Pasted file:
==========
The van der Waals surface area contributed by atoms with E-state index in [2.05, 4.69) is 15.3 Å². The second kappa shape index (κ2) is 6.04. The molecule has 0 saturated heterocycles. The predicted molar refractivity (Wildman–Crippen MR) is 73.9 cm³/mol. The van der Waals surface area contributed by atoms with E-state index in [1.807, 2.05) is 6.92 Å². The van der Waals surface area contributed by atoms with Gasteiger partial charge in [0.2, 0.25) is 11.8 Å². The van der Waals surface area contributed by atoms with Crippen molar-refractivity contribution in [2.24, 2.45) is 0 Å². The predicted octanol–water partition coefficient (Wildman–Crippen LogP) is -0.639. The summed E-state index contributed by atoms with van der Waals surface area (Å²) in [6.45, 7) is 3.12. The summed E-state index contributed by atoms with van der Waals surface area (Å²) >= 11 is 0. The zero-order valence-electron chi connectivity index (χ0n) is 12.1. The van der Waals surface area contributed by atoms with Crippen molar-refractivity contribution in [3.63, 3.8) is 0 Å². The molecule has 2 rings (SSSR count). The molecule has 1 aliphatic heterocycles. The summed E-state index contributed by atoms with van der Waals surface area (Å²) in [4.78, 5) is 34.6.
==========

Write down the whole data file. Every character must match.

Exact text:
The van der Waals surface area contributed by atoms with E-state index in [2.05, 4.69) is 15.3 Å². The second kappa shape index (κ2) is 6.04. The molecule has 0 saturated heterocycles. The predicted molar refractivity (Wildman–Crippen MR) is 73.9 cm³/mol. The van der Waals surface area contributed by atoms with E-state index in [1.807, 2.05) is 6.92 Å². The van der Waals surface area contributed by atoms with Gasteiger partial charge in [0.2, 0.25) is 11.8 Å². The van der Waals surface area contributed by atoms with Crippen molar-refractivity contribution in [2.24, 2.45) is 0 Å². The predicted octanol–water partition coefficient (Wildman–Crippen LogP) is -0.639. The summed E-state index contributed by atoms with van der Waals surface area (Å²) in [6.45, 7) is 3.12. The summed E-state index contributed by atoms with van der Waals surface area (Å²) >= 11 is 0. The zero-order valence-electron chi connectivity index (χ0n) is 12.1. The van der Waals surface area contributed by atoms with Crippen molar-refractivity contribution in [3.63, 3.8) is 0 Å². The molecule has 2 rings (SSSR count). The molecule has 1 aliphatic heterocycles. The summed E-state index contributed by atoms with van der Waals surface area (Å²) in [4.78, 5) is 34.6.